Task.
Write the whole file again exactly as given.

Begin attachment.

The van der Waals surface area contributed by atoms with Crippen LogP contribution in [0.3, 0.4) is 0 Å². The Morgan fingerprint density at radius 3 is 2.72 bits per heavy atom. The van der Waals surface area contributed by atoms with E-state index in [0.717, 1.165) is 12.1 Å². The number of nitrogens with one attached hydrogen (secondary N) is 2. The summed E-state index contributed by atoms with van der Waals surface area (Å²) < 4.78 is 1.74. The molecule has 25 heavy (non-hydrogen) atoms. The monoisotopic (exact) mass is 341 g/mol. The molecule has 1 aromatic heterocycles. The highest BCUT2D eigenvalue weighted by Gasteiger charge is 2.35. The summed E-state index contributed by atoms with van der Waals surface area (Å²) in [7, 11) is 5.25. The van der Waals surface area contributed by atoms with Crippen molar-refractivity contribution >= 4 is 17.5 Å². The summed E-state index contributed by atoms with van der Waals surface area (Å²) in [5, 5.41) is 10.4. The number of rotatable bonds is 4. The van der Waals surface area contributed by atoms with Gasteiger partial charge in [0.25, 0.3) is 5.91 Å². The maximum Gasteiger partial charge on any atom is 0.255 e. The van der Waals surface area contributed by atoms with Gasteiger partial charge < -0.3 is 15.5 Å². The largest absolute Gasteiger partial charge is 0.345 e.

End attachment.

The van der Waals surface area contributed by atoms with Crippen LogP contribution in [0.3, 0.4) is 0 Å². The Morgan fingerprint density at radius 3 is 2.72 bits per heavy atom. The van der Waals surface area contributed by atoms with E-state index in [0.717, 1.165) is 12.1 Å². The number of nitrogens with one attached hydrogen (secondary N) is 2. The summed E-state index contributed by atoms with van der Waals surface area (Å²) < 4.78 is 1.74. The molecule has 25 heavy (non-hydrogen) atoms. The monoisotopic (exact) mass is 341 g/mol. The molecule has 1 aromatic heterocycles. The highest BCUT2D eigenvalue weighted by Gasteiger charge is 2.35. The summed E-state index contributed by atoms with van der Waals surface area (Å²) in [7, 11) is 5.25. The van der Waals surface area contributed by atoms with Crippen molar-refractivity contribution >= 4 is 17.5 Å². The summed E-state index contributed by atoms with van der Waals surface area (Å²) in [5, 5.41) is 10.4. The number of rotatable bonds is 4. The van der Waals surface area contributed by atoms with Gasteiger partial charge in [0.25, 0.3) is 5.91 Å². The maximum Gasteiger partial charge on any atom is 0.255 e. The van der Waals surface area contributed by atoms with Gasteiger partial charge < -0.3 is 15.5 Å². The largest absolute Gasteiger partial charge is 0.345 e.